I don’t like people.

I love them. And I like individuals. But people? As in, a whole bunch of them, all together in one place? Not so much.

Some might say it’s crowds I don’t like, or throngs or swarms or whatever thesaurus-generated term you prefer, and you’re right. But it goes deeper than that. Even if a place isn’t crowded, I’m still out of my element when I have to talk to, say, more than three people at a time. I’ve never perfected the art of jumping-into-the-conversation. I either come across as the shy, silent type or the overbearing-attention-hogger.

This is the reason I loathe small-town grocery stores. It’s a social scene second only to Friday-night football. I think grocery stores are a source of stress and anxiety for a lot of folks. Why do you think they have all those paper bags everywhere? They’re not just for canned goods, people.

That’s why I order my groceries online whenever I get the chance. That’s why, when I absolutely must go inside an actual, brick-and-mortar store, I prefer to go at 5 a.m. That’s why for me, last Friday was the stuff poorly-written-independent-horror flicks are made of.

I had penned my own grocery list. Plus, I’d promised Mom I’d grab her groceries for her. Plus, it’s a new season, and that means a new front-door wreath, so I had craft supplies to buy. And since Wal-Mart is the only place in town where one can purchase Quaker Oatmeal, silk flowers and hot glue sticks, I had little choice.

I meant to get up super early, but I overslept. And I’d promised myself I’d go to the gym first, because I couldn’t go to the gym afterward and leave the milk sitting in the car. By the time I got to Wally World, it was 9 a.m. Prime time for senior citizens and moms-of-school-aged children. I qualify as both.

First stop, craft section. I loaded up my cart with fake gladiolas and burlap ribbon, only to realize my buggy was full, and there was no place to put my bananas or skinny bread. I paid for the craft supplies, walked them out to the car, unloaded them, and took some deep, cleansing breaths, preparing for re-entry.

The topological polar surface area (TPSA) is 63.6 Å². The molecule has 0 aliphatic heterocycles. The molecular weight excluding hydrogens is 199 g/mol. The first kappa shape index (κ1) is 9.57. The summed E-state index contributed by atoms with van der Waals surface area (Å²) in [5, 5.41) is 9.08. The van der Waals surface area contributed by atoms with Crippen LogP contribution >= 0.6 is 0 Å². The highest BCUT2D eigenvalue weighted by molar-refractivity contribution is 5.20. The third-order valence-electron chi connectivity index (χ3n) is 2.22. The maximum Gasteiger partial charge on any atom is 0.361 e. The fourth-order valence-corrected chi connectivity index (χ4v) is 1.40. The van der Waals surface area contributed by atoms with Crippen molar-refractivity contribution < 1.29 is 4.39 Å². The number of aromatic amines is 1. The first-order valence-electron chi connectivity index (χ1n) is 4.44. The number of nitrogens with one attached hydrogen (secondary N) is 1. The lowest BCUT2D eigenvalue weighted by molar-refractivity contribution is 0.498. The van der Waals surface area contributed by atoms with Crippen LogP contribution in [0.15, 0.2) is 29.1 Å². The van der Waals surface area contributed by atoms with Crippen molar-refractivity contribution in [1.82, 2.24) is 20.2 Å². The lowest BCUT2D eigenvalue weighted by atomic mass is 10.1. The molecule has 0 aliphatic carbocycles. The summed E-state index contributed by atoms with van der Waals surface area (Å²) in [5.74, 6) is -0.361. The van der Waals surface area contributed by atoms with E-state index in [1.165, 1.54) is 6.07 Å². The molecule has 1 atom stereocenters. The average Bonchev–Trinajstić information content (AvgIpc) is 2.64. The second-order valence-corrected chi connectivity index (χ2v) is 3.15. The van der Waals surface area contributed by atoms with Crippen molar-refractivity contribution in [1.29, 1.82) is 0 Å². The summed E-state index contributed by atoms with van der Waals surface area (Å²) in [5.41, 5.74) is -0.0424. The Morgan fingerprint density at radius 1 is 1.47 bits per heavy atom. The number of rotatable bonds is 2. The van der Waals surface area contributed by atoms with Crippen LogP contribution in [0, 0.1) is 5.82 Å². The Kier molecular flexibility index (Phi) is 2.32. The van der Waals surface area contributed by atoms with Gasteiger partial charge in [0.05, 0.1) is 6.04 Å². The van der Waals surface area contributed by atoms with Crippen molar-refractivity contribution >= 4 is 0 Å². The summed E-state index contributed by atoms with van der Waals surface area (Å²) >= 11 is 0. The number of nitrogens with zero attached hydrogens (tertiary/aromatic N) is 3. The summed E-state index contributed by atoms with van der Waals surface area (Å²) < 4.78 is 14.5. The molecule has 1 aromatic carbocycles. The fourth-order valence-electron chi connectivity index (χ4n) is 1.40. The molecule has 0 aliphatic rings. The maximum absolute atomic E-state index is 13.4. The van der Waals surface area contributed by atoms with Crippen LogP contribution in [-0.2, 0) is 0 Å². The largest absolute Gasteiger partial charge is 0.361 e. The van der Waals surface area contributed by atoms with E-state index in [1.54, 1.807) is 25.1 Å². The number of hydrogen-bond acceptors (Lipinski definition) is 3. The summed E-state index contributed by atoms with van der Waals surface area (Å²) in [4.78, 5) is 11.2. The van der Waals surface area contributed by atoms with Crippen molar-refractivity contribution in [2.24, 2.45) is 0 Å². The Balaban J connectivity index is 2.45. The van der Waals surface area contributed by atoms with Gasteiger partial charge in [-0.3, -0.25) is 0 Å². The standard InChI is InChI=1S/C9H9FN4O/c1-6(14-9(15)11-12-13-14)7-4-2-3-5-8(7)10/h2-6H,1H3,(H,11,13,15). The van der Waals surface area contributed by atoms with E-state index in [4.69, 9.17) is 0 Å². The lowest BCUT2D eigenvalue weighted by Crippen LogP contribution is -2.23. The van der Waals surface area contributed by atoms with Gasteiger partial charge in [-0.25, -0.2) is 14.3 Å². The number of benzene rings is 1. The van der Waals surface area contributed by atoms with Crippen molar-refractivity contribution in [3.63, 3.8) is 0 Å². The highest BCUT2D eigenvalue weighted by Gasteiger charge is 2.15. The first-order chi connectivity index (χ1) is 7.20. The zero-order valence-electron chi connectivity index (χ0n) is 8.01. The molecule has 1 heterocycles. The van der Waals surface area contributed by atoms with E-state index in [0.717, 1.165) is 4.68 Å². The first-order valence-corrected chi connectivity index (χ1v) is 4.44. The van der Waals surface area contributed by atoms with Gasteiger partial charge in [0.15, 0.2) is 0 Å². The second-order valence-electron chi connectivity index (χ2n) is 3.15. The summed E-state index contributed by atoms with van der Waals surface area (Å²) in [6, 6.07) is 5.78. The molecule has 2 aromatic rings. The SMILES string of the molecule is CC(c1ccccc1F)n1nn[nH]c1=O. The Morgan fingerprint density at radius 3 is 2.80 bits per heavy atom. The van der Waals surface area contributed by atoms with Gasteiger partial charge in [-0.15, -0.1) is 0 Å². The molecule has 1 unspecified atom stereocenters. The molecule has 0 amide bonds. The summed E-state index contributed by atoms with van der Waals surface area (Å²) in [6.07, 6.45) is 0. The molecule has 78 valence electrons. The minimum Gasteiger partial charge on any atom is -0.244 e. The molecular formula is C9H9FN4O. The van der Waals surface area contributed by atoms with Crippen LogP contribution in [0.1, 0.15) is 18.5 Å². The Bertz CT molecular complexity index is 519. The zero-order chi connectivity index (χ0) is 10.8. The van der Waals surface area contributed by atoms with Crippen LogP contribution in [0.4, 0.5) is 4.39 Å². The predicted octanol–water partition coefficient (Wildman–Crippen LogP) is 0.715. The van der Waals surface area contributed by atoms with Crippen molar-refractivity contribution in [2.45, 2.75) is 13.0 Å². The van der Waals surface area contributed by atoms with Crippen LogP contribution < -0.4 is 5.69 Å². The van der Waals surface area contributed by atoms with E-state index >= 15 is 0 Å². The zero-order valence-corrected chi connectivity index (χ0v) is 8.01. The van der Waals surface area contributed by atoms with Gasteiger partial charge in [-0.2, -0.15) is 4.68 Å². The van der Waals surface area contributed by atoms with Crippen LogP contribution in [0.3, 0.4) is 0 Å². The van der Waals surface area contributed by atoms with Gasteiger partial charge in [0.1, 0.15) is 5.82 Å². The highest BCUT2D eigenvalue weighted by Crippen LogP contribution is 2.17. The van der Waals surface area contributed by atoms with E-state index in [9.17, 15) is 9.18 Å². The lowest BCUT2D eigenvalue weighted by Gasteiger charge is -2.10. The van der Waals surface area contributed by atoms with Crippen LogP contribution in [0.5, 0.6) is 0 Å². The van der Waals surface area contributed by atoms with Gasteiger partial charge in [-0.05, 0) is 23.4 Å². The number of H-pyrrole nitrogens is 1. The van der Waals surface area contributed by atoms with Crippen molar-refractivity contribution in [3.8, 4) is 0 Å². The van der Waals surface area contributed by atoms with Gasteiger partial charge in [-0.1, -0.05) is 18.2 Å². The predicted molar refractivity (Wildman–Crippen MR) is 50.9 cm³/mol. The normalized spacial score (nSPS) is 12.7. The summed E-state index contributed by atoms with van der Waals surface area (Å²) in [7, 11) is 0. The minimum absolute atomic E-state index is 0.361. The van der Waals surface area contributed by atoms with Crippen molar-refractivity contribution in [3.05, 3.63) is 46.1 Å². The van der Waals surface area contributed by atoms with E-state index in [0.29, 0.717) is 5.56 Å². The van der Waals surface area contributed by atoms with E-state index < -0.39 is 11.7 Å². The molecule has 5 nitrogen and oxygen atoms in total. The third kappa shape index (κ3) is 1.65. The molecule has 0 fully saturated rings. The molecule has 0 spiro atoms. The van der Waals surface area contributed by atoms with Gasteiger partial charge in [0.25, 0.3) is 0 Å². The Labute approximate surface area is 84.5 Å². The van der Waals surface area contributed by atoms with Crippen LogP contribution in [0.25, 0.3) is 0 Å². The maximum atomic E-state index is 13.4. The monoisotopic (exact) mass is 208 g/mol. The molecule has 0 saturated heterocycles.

I got halfway through my list when the phone rang. It was my son, wanting me to purchase him some shotgun shells and clay pigeons. Since he’s not 18, he can’t buy the shells. There was no room in my basket for clay pigeons, y’all. I finished my list, paid for the groceries, and took them to my car, where I said my prayers, hummed a few lines of Peace like a River, and headed back in. Bought the ammo. Took it to the car.  Hefted the heavy, fragile boxes of skeet into my trunk, trying not to break anything.

By this time, I was in dire need of a coffee break. But I knew if I headed to Starbucks, I’d never return, and Mom needed her frozen broccoli and Black Forest Ham. I glanced at my watch.

It was now 11 a.m. and I was the star of my own version of Groundhog Day. I looked around for Bill Murray. All I saw was a bunch of moms in yoga pants and a couple of coots in overalls. With a pep-talk and a final petition for some of that Holy Spirit power, I headed back into the fray, straight for the front lines.

A half hour later, I was outta there. I sat in my car, heart pounding, gasping for air, reveling in my own survival.

Okay, maybe it wasn’t quite that dramatic. But almost.

The truth is, life can be downright terrifying. It’s like a hamster-wheel of anxiety-producing situations, and just when we accomplish one task, another waits for us. It’s a good thing God has given us everything we need to make it through. It’s a good thing He promised never to leave us, and to give us strength to carry our shopping bags, no matter how heavy they get, no matter how many trips we have to make.

Renae Brumbaugh Green is a bestselling author and award-winning humor columnist. She lives in Stephenville with her handsome, country-boy husband, nearly-perfect children, and far too many animals. Connect with Renae at www.RenaeBrumbaugh.com.